Tag Archives: Cyber Security

A Formal Approach to Analyzing Cyber-Forensics Evidence

Erisa Karafili’s paper “A Formal Approach to Analyzing Cyber-Forensics Evidence” was accepted at the European Symposium on Research in Computer Security (ESORICS) 2018. This work is part of the AF-Cyber Project, and was a joint collaboration with King’s College London and the University of Verona.

Title: A Formal Approach to Analyzing Cyber-Forensics Evidence

Authors: Erisa Karafili, Matteo Cristani, Luca Viganò

Abstract: The frequency and harmfulness of cyber-attacks are increasing every day, and with them also the amount of data that the cyber-forensics analysts need to collect and analyze. In this paper, we propose a formal analysis process that allows an analyst to filter the enormous amount of evidence collected and either identify crucial information about the attack (e.g., when it occurred, its culprit, its target) or, at the very least, perform a pre-analysis to reduce the complexity of the problem in order to then draw conclusions more swiftly and efficiently. We introduce the Evidence Logic EL for representing simple and derived pieces of evidence from different sources. We propose a procedure, based on monotonic reasoning, that rewrites the pieces of evidence with the use of tableau rules, based on relations of trust between sources and the reasoning behind the derived evidence, and yields a consistent set of pieces of evidence. As proof of concept, we apply our analysis process to a concrete cyber-forensics case study.


You can find the paper here.

This work was funded from the European Union’s Horizon 2020 research and innovation program under the Marie Sklodowska-Curie grant agreement No 746667.

AF-Cyber: Logic-based Attribution and Forensics in Cyber Security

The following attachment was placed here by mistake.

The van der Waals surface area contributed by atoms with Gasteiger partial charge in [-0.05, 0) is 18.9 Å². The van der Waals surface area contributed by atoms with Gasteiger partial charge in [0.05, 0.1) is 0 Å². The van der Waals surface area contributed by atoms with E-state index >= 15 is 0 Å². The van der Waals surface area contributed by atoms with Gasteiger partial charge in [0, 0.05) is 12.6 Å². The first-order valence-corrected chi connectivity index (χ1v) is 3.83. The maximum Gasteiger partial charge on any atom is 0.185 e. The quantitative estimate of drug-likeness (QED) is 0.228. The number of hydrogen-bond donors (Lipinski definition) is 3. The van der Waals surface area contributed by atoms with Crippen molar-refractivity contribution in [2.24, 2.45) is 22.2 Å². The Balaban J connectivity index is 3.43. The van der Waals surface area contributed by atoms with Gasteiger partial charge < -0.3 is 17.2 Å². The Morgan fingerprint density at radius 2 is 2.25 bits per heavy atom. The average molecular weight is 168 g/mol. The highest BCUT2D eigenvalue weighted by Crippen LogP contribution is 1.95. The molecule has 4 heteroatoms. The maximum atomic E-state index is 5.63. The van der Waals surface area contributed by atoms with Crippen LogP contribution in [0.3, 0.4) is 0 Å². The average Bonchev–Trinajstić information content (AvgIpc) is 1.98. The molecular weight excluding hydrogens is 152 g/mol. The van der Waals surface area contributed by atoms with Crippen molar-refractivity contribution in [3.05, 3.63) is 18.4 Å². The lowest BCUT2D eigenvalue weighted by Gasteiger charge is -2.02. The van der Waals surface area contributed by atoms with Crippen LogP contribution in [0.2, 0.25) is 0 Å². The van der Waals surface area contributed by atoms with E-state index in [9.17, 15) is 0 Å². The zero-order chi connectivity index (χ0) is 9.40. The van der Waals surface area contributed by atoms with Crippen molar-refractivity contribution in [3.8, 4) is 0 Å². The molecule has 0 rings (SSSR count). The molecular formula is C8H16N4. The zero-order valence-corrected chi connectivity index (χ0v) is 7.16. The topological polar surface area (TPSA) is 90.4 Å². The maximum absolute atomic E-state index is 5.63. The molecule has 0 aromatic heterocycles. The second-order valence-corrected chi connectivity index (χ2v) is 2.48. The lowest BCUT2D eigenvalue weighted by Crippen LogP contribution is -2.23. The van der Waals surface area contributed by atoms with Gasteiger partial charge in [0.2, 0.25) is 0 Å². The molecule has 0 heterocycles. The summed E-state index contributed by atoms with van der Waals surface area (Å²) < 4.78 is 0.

Connected devices will continue to grow in volume and variety. The increase of connectivity brings a drastic impact on the increase of cyber attacks. Protecting measurements are not enough, while finding who did the attack is a crucial for preventing the escalation of cyber attacks. The impact of forensics in cyber security is becoming essential for the reduction and mitigation of attacks. Forensics and attribution forensics come along with their own challenges, like the difficulties on collecting suitable evidence, and the vastness of anti-forensics tools used by the attackers to cover their traces.

The main goal of AF-Cyber is to investigate and analyse the problem of attributing cyber attacks. We plan to construct a logic-based framework for performing attribution of cyber attacks, based on cyber forensics evidence, social science approaches and an intelligent methodology for dynamic evidence collection. AF-Cyber will relieve part of the cyberattacks problem, by supporting forensics investigation and attribution with logical-based frameworks representation, reasoning and supporting tools. AF-Cyber is multi-disciplinary and collaborative, bridging forensics in cyber attacks, theoretical computer science (logics and formal proofs), security, software engineering, and social science.

AF-Cyber received funding from the European Union’s Horizon 2020 research and innovation programme under the Marie Sklodowska-Curie grant agreement No 746667.



Argumentation-based Security for Social Good

The paper “Argumentation-based Security for Social Good” presented at the AAAI Spring Symposia 2017 is now available at the AAAI Technical Report.

Title: Argumentation-Based Security for Social Good

Authors: Erisa Karafili, Antonis C. Kakas, Nikolaos I. Spanoudakis, Emil C. Lupu

Abstract: The increase of connectivity and the impact it has in ever day life is raising new and existing security problems that are becoming important for social good. We introduce two particular problems: cyber attack attribution and regulatory data sharing. For both problems, decisions about which rules to apply, should be taken under incomplete and context dependent information. The solution we propose is based on argumentation reasoning, that is a well suited technique for implementing decision making mechanisms under conflicting and incomplete information. Our proposal permits us to identify the attacker of a cyber attack and decide the regulation rule that should be used while using and sharing data. We illustrate our solution through concrete examples.

The paper can be found in the following link: https://aaai.org/ocs/index.php/FSS/FSS17/paper/view/15928/15306

A video of the presentation can be found in the workshop page AI for Social Good and also in following link: https://youtu.be/wYg8jaHPbyw?t=33m33s